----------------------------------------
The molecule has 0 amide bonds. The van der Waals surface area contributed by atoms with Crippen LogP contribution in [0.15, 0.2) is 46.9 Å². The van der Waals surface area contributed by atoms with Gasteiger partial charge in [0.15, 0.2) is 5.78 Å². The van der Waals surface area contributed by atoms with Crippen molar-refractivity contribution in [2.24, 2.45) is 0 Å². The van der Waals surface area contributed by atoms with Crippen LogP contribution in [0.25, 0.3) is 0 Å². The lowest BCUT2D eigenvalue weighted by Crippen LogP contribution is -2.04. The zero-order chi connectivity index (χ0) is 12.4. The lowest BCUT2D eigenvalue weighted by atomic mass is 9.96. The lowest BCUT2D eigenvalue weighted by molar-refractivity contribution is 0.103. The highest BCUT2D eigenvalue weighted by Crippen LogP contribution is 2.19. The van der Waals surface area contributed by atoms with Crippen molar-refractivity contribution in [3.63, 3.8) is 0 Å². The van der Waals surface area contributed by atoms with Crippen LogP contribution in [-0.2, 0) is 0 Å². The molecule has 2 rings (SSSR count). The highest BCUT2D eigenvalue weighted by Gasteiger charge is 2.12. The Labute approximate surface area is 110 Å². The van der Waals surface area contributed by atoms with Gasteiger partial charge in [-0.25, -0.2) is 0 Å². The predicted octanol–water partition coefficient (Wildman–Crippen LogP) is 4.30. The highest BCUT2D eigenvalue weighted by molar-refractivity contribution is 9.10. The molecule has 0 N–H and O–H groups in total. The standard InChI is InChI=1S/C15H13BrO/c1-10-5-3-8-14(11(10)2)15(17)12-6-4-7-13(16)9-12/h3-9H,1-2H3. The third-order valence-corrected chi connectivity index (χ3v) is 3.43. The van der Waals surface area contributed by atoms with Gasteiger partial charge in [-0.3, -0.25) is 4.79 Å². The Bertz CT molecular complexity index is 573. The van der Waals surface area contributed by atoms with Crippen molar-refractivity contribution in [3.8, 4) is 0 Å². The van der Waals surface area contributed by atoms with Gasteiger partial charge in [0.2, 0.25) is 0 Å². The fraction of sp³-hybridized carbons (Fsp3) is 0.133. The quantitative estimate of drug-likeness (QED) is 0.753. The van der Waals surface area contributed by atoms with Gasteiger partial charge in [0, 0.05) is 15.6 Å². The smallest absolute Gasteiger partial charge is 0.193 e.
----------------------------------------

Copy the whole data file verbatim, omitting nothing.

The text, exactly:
The molecule has 0 amide bonds. The van der Waals surface area contributed by atoms with Crippen LogP contribution in [0.15, 0.2) is 46.9 Å². The van der Waals surface area contributed by atoms with Gasteiger partial charge in [0.15, 0.2) is 5.78 Å². The van der Waals surface area contributed by atoms with Crippen molar-refractivity contribution in [2.24, 2.45) is 0 Å². The van der Waals surface area contributed by atoms with Crippen LogP contribution in [0.25, 0.3) is 0 Å². The lowest BCUT2D eigenvalue weighted by Crippen LogP contribution is -2.04. The zero-order chi connectivity index (χ0) is 12.4. The lowest BCUT2D eigenvalue weighted by atomic mass is 9.96. The lowest BCUT2D eigenvalue weighted by molar-refractivity contribution is 0.103. The highest BCUT2D eigenvalue weighted by Crippen LogP contribution is 2.19. The van der Waals surface area contributed by atoms with Crippen molar-refractivity contribution in [3.63, 3.8) is 0 Å². The van der Waals surface area contributed by atoms with Crippen LogP contribution in [-0.2, 0) is 0 Å². The molecule has 2 rings (SSSR count). The highest BCUT2D eigenvalue weighted by Gasteiger charge is 2.12. The Labute approximate surface area is 110 Å². The van der Waals surface area contributed by atoms with Gasteiger partial charge in [-0.25, -0.2) is 0 Å². The predicted octanol–water partition coefficient (Wildman–Crippen LogP) is 4.30. The highest BCUT2D eigenvalue weighted by molar-refractivity contribution is 9.10. The molecule has 0 N–H and O–H groups in total. The standard InChI is InChI=1S/C15H13BrO/c1-10-5-3-8-14(11(10)2)15(17)12-6-4-7-13(16)9-12/h3-9H,1-2H3. The third-order valence-corrected chi connectivity index (χ3v) is 3.43. The van der Waals surface area contributed by atoms with Gasteiger partial charge in [-0.3, -0.25) is 4.79 Å². The Bertz CT molecular complexity index is 573. The van der Waals surface area contributed by atoms with Crippen molar-refractivity contribution in [3.8, 4) is 0 Å². The van der Waals surface area contributed by atoms with Gasteiger partial charge in [0.2, 0.25) is 0 Å². The fraction of sp³-hybridized carbons (Fsp3) is 0.133. The quantitative estimate of drug-likeness (QED) is 0.753. The van der Waals surface area contributed by atoms with Gasteiger partial charge in [0, 0.05) is 15.6 Å². The smallest absolute Gasteiger partial charge is 0.193 e.